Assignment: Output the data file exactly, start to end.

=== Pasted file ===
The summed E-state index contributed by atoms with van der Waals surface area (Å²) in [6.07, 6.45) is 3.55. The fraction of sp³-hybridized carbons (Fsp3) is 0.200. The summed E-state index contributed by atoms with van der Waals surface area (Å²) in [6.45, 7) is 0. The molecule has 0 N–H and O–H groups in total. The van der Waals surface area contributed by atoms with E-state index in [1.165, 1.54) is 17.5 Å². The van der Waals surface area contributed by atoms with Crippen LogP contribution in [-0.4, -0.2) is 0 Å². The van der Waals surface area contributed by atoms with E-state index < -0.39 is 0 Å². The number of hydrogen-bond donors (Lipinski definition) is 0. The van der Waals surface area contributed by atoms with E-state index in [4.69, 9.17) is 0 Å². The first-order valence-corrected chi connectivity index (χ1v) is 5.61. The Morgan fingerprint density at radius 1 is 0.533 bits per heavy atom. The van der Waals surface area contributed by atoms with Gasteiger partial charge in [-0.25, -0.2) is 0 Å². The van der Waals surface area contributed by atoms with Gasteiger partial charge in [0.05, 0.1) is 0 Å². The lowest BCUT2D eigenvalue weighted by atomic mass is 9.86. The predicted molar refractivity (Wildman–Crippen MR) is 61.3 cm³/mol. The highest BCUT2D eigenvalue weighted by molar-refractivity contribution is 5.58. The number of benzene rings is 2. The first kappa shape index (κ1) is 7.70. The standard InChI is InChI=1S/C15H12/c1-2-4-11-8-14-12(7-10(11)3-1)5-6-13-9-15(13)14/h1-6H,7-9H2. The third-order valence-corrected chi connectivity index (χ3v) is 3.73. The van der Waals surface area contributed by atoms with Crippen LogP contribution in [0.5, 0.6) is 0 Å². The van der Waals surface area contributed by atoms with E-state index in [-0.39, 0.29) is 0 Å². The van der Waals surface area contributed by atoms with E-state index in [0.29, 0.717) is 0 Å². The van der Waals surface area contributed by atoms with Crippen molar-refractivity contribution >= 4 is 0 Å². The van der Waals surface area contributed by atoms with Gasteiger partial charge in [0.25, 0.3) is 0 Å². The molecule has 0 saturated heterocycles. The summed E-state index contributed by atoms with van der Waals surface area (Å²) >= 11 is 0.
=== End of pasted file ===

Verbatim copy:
The summed E-state index contributed by atoms with van der Waals surface area (Å²) in [6.07, 6.45) is 3.55. The fraction of sp³-hybridized carbons (Fsp3) is 0.200. The summed E-state index contributed by atoms with van der Waals surface area (Å²) in [6.45, 7) is 0. The molecule has 0 N–H and O–H groups in total. The van der Waals surface area contributed by atoms with E-state index in [1.165, 1.54) is 17.5 Å². The van der Waals surface area contributed by atoms with Crippen LogP contribution in [-0.4, -0.2) is 0 Å². The van der Waals surface area contributed by atoms with E-state index < -0.39 is 0 Å². The number of hydrogen-bond donors (Lipinski definition) is 0. The van der Waals surface area contributed by atoms with E-state index in [4.69, 9.17) is 0 Å². The first-order valence-corrected chi connectivity index (χ1v) is 5.61. The Morgan fingerprint density at radius 1 is 0.533 bits per heavy atom. The van der Waals surface area contributed by atoms with Gasteiger partial charge in [-0.25, -0.2) is 0 Å². The van der Waals surface area contributed by atoms with Gasteiger partial charge in [0.05, 0.1) is 0 Å². The lowest BCUT2D eigenvalue weighted by atomic mass is 9.86. The predicted molar refractivity (Wildman–Crippen MR) is 61.3 cm³/mol. The highest BCUT2D eigenvalue weighted by molar-refractivity contribution is 5.58. The number of benzene rings is 2. The first kappa shape index (κ1) is 7.70. The standard InChI is InChI=1S/C15H12/c1-2-4-11-8-14-12(7-10(11)3-1)5-6-13-9-15(13)14/h1-6H,7-9H2. The third-order valence-corrected chi connectivity index (χ3v) is 3.73. The van der Waals surface area contributed by atoms with Crippen LogP contribution in [0.5, 0.6) is 0 Å². The van der Waals surface area contributed by atoms with E-state index in [-0.39, 0.29) is 0 Å². The van der Waals surface area contributed by atoms with E-state index in [0.29, 0.717) is 0 Å². The van der Waals surface area contributed by atoms with Crippen molar-refractivity contribution >= 4 is 0 Å². The van der Waals surface area contributed by atoms with Gasteiger partial charge in [0.25, 0.3) is 0 Å². The molecule has 0 saturated heterocycles. The summed E-state index contributed by atoms with van der Waals surface area (Å²) >= 11 is 0.